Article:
In John 17, Jesus prayed that his church would be one in the same way that he and the Father are one. The same unity of purpose that exists between Jesus and God ought to exist in the church.
So why is there more competition between Christian denominations than there is in the Superbowl playoffs?
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If you asked 100 random people on the street what they thought of when they heard the word “church,” what do you think they would say? Some people would have positive thoughts about church, others negative. A lot of people would probably think of buildings with steeples, crosses, and stained glass windows.
How many people would say, “When I hear the word church, I think of me”?
Though it may sound strange, this should be the correct answer for anyone who calls Jesus Lord.
We Are His Body
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My purpose in writing this series of blog posts is twofold: First, to encourage us to be doers of the Word, not hearers only, and to take seriously what Jesus has commanded us in scripture. But secondly, I also want to encourage us to enlarge our thinking about Jesus. Since many of us are non-Trinitarian, in our zeal for monotheism we often tend to focus on who Jesus is not. But I want to focus on who Jesus is. Jesus is huge, and the scriptures have so much to say about him.
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The message of the Bible is all about Jesus Christ. He’s in every book of the Bible. Only when we center our focus on Christ do we see the spiritual meaning of biblical events. The death, burial, and resurrection of Jesus Christ is the hinge upon which all of scripture swings. We see it foreshadowed in the bread and wine offered by the high priest Melchizedek (Genesis 14), in Abraham’s willingness to sacrifice his son of promise (Genesis 22), in the story of Joseph (Genesis 37-50) and Jonah (Jonah 1-4), and in Moses’ raising up of the snake in the wilderness (Numbers 21, John 3:14). When we fix our eyes on Christ, we see him on almost every page.
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In my last post, entitled Taking Jesus Seriously: Right Here and Right Now I made the point that Jesus is not merely a historical or future figure, but someone who is alive today and presently working to accomplish his purposes. I wrote that I want to know Christ and have a relationship with him. This led to the question of whether it is possible to know Jesus personally since he is no longer physically present in the world.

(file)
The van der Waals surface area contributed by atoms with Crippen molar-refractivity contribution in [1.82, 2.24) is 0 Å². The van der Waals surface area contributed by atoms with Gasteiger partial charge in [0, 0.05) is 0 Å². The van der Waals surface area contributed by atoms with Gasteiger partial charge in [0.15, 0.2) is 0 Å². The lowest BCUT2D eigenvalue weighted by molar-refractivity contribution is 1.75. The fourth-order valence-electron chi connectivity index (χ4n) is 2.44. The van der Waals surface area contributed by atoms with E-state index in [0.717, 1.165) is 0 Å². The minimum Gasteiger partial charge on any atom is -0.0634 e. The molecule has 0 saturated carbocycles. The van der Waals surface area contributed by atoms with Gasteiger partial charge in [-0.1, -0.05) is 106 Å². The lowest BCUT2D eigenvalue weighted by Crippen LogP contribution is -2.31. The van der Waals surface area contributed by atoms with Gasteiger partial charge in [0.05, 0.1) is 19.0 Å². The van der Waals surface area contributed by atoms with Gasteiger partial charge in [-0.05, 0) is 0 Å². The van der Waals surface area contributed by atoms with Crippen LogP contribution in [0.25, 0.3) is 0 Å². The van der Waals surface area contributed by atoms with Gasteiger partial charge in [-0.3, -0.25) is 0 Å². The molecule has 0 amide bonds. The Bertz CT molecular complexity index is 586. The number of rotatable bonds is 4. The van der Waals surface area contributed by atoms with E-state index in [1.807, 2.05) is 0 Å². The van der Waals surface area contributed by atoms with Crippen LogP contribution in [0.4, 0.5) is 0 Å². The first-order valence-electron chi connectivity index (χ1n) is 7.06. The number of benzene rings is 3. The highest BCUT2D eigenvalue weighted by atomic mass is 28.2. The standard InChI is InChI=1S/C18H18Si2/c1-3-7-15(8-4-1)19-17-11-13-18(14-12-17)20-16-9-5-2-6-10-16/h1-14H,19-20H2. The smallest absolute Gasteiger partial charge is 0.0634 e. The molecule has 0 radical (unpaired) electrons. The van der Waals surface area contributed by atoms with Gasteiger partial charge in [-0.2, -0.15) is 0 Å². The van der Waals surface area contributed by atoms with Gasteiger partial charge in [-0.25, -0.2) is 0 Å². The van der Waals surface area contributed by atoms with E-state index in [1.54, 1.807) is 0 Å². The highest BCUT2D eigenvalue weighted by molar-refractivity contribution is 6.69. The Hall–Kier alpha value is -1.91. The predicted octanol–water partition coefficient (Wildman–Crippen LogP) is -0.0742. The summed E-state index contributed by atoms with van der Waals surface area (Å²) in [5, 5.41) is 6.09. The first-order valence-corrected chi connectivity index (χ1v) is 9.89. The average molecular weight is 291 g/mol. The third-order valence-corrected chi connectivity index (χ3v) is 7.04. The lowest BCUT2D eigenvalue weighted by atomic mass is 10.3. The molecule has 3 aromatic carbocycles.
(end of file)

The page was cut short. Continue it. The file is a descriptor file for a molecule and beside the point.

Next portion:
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One of my favorite passages of the gospels is the resurrection of Lazarus from the dead, found in John 11:1-46. Lazarus was the brother of the Mary and Martha whom Jesus visited in Luke 10. Jesus loved Lazarus dearly (John 11:5) and his sisters must have been deeply distraught when Lazarus fell seriously ill (John 11:1). They immediately went to Jesus, but surprisingly, Jesus did not go immediately to Lazarus. Rather, he remained in the place where he was for two days, and told Mary and Martha, “This sickness is not to end in death, but for the glory of God, so that the Son of God may be glorified by it” (John 11:4).
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The Lost History of Christianity: The Thousand-Year Golden Age of the Church in the Middle East, Africa, and Asia, and How it Died by Philip Jenkins is a fascinating book outlining the history of Christianity outside of Europe, especially during the first thousand years. This is an extremely important perspective on Christian history that is strangely absent from most books of Christian history, which focus solely on Europe.
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A Witness Unto All Nations
Matthew 24:14 – And this gospel of the kingdom shall be preached in all the world for a witness unto all nations; and then shall the end come.
There are about 200 nations in the world today, and there are Christians in every one of these nations. But Jesus was not talking about today’s political entities, nor was he talking about the kingdoms of his day, most of which no longer exist.
The Greek word for nations in this verse is ethnesin, derived from ethne, which is the root of the English word “ethnic.” This word means more than simply “nations” in the political sense. It refers to ethnic and cultural groups – groups of people who share a distinct ethnicity, language, and/or culture. Anthropologists simply call these groups “people groups.”
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Lately I have been thinking about the word “whosoever.”
The Bible says “whosoever shall call upon the name of the Lord shall be saved” (Romans 10:13).
Whosoever means whoever. It means anyone. It means everybody.
Jesus died for the sins of all people… all 7,000,000,000 of them. He loves all people of the world and is working to draw all people to himself. His death on the cross tore down all racial, national, and cultural barriers. So why do I put limits on whosoever? Why do I think “whosoever… except that guy”?
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Philosopher, scientist, and Christian apologist Blaise Pascal (1623-1662) observed that “all of man’s miseries come from him not being able to sit still in a quiet room alone.”
Give a dog a bone to chew on and a warm fireplace to curl up beside, and it’ll be perfectly content. Give a cat a scratching post and a sunny windowsill, and it’ll be perfectly at peace. But give a man everything he could ever want, and he will eventually grow restless.
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